Typically in a manuscript evaluation or developmental edit I focus on what I perceive to be the three-to-five most important concerns I’ve noticed in the ms. This is the approach I teach my editing students.
In any given ms, there may be ten or fifteen developmental problems but not all of them are equally important and not all of them can and should be addressed at once. It is unrealistic to think that an author could address fifteen significant problems in one round of revision.
It is especially unrealistic given that authors whose works have a lot of problems are almost always beginners. They can’t begin to imagine how they’ll address all the problems. It is deeply discouraging and often causes authors to give up.
If an author does try to address all fifteen problems in one round of revision, it’s likely that they’ll make the easier fixes (“Rewrite this confusing sentence”) and skip the more significant ones (“There’s no plot.”)
All developmental problems are interrelated. If we say that a character’s choices drive the plot then we can see that changing the character or their choices will naturally change the plot. That means a little note I made about the overuse of adverbs in Chapter Five is likely to be completely immaterial by the time the author has dealt with the bigger issues of plot and character; the whole story will have changed.
Similarly, if I think there are several scenes that don’t do anything and I suggest the author delete them, there is no point in my also suggesting to the author that they fix the dialogue in those scenes. Imagine how confusing it would be to never know if the editor really thinks the scene should be deleted or if the dialogue should just be tweaked.
Once the biggest issues are addressed in revision, then the smaller ones can be dealt with, such as making the setting more immersive or ensuring the dialogue sounds more natural.
When I say “smaller” I don’t mean “unimportant.” Setting is important. Natural-sounding dialogue is important. But if there’s no plot and no character development, even a terrifically rendered setting cannot save the story. So, we deal with first things first.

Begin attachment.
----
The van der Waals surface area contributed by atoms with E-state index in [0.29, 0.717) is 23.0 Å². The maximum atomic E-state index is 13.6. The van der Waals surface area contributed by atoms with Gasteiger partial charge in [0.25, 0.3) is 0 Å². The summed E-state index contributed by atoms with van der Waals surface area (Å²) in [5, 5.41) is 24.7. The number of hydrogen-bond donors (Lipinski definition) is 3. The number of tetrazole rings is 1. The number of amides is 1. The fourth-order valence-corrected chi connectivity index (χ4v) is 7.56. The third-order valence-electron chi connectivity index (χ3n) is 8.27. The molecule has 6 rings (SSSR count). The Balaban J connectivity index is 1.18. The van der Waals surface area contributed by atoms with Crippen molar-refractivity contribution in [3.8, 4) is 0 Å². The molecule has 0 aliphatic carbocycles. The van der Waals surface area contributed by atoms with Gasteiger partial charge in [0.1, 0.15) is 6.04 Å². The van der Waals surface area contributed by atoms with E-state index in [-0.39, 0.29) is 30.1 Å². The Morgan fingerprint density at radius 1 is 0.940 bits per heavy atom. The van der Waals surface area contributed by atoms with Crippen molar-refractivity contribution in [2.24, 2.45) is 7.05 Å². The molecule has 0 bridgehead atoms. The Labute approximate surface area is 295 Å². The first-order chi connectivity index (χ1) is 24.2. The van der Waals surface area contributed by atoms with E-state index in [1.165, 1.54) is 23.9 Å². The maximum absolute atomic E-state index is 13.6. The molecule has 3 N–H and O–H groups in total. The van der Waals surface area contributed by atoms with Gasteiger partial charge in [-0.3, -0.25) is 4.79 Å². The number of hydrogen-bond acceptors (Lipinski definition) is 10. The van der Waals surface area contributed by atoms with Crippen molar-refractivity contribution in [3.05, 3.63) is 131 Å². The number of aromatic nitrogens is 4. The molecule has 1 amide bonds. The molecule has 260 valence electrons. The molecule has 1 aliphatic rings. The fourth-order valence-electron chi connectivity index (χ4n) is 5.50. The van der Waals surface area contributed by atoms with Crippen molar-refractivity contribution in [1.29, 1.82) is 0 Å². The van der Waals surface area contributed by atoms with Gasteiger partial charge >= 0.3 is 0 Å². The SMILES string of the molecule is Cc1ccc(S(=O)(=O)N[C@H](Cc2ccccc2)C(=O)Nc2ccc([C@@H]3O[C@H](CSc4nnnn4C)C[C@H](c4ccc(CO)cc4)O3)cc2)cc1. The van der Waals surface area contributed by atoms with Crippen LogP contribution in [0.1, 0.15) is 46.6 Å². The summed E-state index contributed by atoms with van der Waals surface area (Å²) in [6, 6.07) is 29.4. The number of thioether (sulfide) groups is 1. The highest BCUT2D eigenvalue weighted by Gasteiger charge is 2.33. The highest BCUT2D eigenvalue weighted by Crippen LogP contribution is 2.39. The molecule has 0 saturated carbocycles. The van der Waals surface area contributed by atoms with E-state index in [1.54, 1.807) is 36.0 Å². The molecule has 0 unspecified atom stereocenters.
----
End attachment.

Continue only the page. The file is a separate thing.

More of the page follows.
I’ve heard editors say they write twenty- and thirty-page revision letters and I can’t imagine an author trying to tackle that revision. As an author myself, I would probably give up, assuming the ms was too much of a disaster to save.
I try to ensure authors understand that a ms may have problems I haven’t addressed in the edit, and I’ll give them a basic sense of what these are so that no one is surprised when one round of revision doesn’t solve all of the problems.
But often fixing one developmental problem solves another (because developmental problems are interrelated). This is another reason keeping revision rounds manageable is good practice. For example, often in streamlining an overly complicated plot, an author will also eliminate some unnecessary characters. Now the problem of “this story has too many characters to keep track of” no longer exists. So, a second round of development can focus on other issues.
But even if the author never comes around for a second round, having revised the ms to address the biggest problems (rather than giving up or making only a half-hearted attempt because of being overwhelmed) will automatically improve the ms, usually significantly.
Editors who include everything they can possibly think of in a developmental edit sometimes lack confidence in their ability to identify the most important issues, or they think their being thorough is more important than the author’s experience of the edit or the success of the revision.
An edit that overwhelms an author is a failed edit. I try very hard not to deliver these.
If I’m working for a publisher, I may have to take a different approach, depending on what the AE and I agree needs to be done in the revision but for indie authors one of my main goals is to deliver an edit that they feel motivated by, not one they feel defeated by.
This is one reason I only book ms evaluations with authors I haven’t worked with before. This approach ensures that the author has addressed the biggest problems before we begin the dev edit itself, which means we can normally accomplish any remaining revision needed in one editorial-authorial round.